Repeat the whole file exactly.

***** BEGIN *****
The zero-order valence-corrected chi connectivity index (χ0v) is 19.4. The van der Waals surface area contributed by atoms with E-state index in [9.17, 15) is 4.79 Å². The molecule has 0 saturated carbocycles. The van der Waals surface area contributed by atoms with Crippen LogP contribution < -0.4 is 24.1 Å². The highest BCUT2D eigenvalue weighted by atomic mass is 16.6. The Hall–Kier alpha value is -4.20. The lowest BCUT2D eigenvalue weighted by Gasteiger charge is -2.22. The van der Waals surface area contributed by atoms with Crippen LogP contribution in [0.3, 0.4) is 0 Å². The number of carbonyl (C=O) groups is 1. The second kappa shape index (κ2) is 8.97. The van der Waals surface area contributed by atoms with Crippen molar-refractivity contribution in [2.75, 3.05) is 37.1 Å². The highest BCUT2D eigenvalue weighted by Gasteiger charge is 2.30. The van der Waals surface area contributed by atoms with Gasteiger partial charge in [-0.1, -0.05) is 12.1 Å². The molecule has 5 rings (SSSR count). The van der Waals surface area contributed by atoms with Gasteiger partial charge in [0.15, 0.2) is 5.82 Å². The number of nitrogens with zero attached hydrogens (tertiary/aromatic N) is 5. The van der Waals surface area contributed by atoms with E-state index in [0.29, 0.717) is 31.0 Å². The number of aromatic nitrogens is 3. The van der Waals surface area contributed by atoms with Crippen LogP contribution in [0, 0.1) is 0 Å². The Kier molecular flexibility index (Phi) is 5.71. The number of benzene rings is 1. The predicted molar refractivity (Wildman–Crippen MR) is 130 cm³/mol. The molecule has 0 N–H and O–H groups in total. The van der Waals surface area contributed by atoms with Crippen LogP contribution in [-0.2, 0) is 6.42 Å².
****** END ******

The zero-order valence-corrected chi connectivity index (χ0v) is 19.4. The van der Waals surface area contributed by atoms with E-state index in [9.17, 15) is 4.79 Å². The molecule has 0 saturated carbocycles. The van der Waals surface area contributed by atoms with Crippen LogP contribution < -0.4 is 24.1 Å². The highest BCUT2D eigenvalue weighted by atomic mass is 16.6. The Hall–Kier alpha value is -4.20. The lowest BCUT2D eigenvalue weighted by Gasteiger charge is -2.22. The van der Waals surface area contributed by atoms with Crippen LogP contribution in [0.3, 0.4) is 0 Å². The number of carbonyl (C=O) groups is 1. The second kappa shape index (κ2) is 8.97. The van der Waals surface area contributed by atoms with Crippen molar-refractivity contribution in [2.75, 3.05) is 37.1 Å². The highest BCUT2D eigenvalue weighted by Gasteiger charge is 2.30. The van der Waals surface area contributed by atoms with Gasteiger partial charge in [-0.1, -0.05) is 12.1 Å². The molecule has 5 rings (SSSR count). The van der Waals surface area contributed by atoms with Gasteiger partial charge in [0.15, 0.2) is 5.82 Å². The number of nitrogens with zero attached hydrogens (tertiary/aromatic N) is 5. The van der Waals surface area contributed by atoms with E-state index in [0.29, 0.717) is 31.0 Å². The number of aromatic nitrogens is 3. The van der Waals surface area contributed by atoms with Crippen LogP contribution in [0, 0.1) is 0 Å². The Kier molecular flexibility index (Phi) is 5.71. The number of benzene rings is 1. The predicted molar refractivity (Wildman–Crippen MR) is 130 cm³/mol. The molecule has 0 N–H and O–H groups in total. The van der Waals surface area contributed by atoms with Crippen LogP contribution in [-0.2, 0) is 6.42 Å².